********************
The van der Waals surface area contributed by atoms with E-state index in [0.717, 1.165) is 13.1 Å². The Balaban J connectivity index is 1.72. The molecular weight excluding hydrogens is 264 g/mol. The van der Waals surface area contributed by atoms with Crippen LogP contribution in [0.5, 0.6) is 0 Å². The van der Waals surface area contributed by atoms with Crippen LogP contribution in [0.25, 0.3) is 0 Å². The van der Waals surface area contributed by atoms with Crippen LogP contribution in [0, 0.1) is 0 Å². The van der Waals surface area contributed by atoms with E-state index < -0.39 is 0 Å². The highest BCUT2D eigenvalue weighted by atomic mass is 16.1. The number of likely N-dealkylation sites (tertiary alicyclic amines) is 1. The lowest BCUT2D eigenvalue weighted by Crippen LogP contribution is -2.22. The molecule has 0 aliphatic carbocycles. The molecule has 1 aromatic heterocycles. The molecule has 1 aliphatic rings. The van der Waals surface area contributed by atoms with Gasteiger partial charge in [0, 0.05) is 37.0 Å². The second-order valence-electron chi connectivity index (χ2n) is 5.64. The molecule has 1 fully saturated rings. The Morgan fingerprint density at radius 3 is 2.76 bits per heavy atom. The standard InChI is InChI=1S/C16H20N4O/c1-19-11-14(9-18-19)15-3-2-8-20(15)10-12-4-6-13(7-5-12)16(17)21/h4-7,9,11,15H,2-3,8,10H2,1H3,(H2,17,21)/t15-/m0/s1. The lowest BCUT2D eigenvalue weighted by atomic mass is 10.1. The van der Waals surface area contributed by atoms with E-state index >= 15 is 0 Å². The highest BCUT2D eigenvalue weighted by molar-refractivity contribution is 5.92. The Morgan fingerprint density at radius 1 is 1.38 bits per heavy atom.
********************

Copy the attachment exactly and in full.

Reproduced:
The van der Waals surface area contributed by atoms with E-state index in [0.717, 1.165) is 13.1 Å². The Balaban J connectivity index is 1.72. The molecular weight excluding hydrogens is 264 g/mol. The van der Waals surface area contributed by atoms with Crippen LogP contribution in [0.5, 0.6) is 0 Å². The van der Waals surface area contributed by atoms with Crippen LogP contribution in [0.25, 0.3) is 0 Å². The van der Waals surface area contributed by atoms with Crippen LogP contribution in [0, 0.1) is 0 Å². The van der Waals surface area contributed by atoms with E-state index < -0.39 is 0 Å². The highest BCUT2D eigenvalue weighted by atomic mass is 16.1. The number of likely N-dealkylation sites (tertiary alicyclic amines) is 1. The lowest BCUT2D eigenvalue weighted by Crippen LogP contribution is -2.22. The molecule has 0 aliphatic carbocycles. The molecule has 1 aromatic heterocycles. The molecule has 1 aliphatic rings. The van der Waals surface area contributed by atoms with Gasteiger partial charge in [0, 0.05) is 37.0 Å². The second-order valence-electron chi connectivity index (χ2n) is 5.64. The molecule has 1 fully saturated rings. The Morgan fingerprint density at radius 3 is 2.76 bits per heavy atom. The standard InChI is InChI=1S/C16H20N4O/c1-19-11-14(9-18-19)15-3-2-8-20(15)10-12-4-6-13(7-5-12)16(17)21/h4-7,9,11,15H,2-3,8,10H2,1H3,(H2,17,21)/t15-/m0/s1. The lowest BCUT2D eigenvalue weighted by atomic mass is 10.1. The van der Waals surface area contributed by atoms with E-state index >= 15 is 0 Å². The highest BCUT2D eigenvalue weighted by molar-refractivity contribution is 5.92. The Morgan fingerprint density at radius 1 is 1.38 bits per heavy atom.